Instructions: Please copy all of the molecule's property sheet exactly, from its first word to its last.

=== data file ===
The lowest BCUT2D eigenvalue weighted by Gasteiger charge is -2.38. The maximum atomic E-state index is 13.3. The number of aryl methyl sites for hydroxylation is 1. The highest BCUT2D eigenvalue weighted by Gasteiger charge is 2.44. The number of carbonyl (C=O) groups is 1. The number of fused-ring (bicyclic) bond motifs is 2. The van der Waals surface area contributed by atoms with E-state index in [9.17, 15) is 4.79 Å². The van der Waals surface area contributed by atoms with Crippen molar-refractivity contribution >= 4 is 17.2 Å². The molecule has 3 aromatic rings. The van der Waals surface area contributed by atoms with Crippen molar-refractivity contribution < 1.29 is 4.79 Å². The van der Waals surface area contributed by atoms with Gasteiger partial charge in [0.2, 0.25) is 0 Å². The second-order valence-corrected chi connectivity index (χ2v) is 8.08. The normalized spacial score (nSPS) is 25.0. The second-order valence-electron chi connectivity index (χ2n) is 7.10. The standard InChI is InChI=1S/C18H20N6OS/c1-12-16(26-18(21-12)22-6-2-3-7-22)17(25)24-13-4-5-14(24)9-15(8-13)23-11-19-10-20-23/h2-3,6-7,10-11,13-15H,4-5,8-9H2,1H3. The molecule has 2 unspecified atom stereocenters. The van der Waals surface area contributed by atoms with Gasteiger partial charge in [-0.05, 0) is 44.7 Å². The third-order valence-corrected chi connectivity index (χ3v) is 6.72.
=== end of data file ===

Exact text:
The lowest BCUT2D eigenvalue weighted by Gasteiger charge is -2.38. The maximum atomic E-state index is 13.3. The number of aryl methyl sites for hydroxylation is 1. The highest BCUT2D eigenvalue weighted by Gasteiger charge is 2.44. The number of carbonyl (C=O) groups is 1. The number of fused-ring (bicyclic) bond motifs is 2. The van der Waals surface area contributed by atoms with E-state index in [9.17, 15) is 4.79 Å². The van der Waals surface area contributed by atoms with Crippen molar-refractivity contribution >= 4 is 17.2 Å². The molecule has 3 aromatic rings. The van der Waals surface area contributed by atoms with Crippen molar-refractivity contribution < 1.29 is 4.79 Å². The van der Waals surface area contributed by atoms with Gasteiger partial charge in [0.2, 0.25) is 0 Å². The second-order valence-corrected chi connectivity index (χ2v) is 8.08. The normalized spacial score (nSPS) is 25.0. The second-order valence-electron chi connectivity index (χ2n) is 7.10. The standard InChI is InChI=1S/C18H20N6OS/c1-12-16(26-18(21-12)22-6-2-3-7-22)17(25)24-13-4-5-14(24)9-15(8-13)23-11-19-10-20-23/h2-3,6-7,10-11,13-15H,4-5,8-9H2,1H3. The molecule has 2 unspecified atom stereocenters. The van der Waals surface area contributed by atoms with Gasteiger partial charge in [-0.05, 0) is 44.7 Å². The third-order valence-corrected chi connectivity index (χ3v) is 6.72.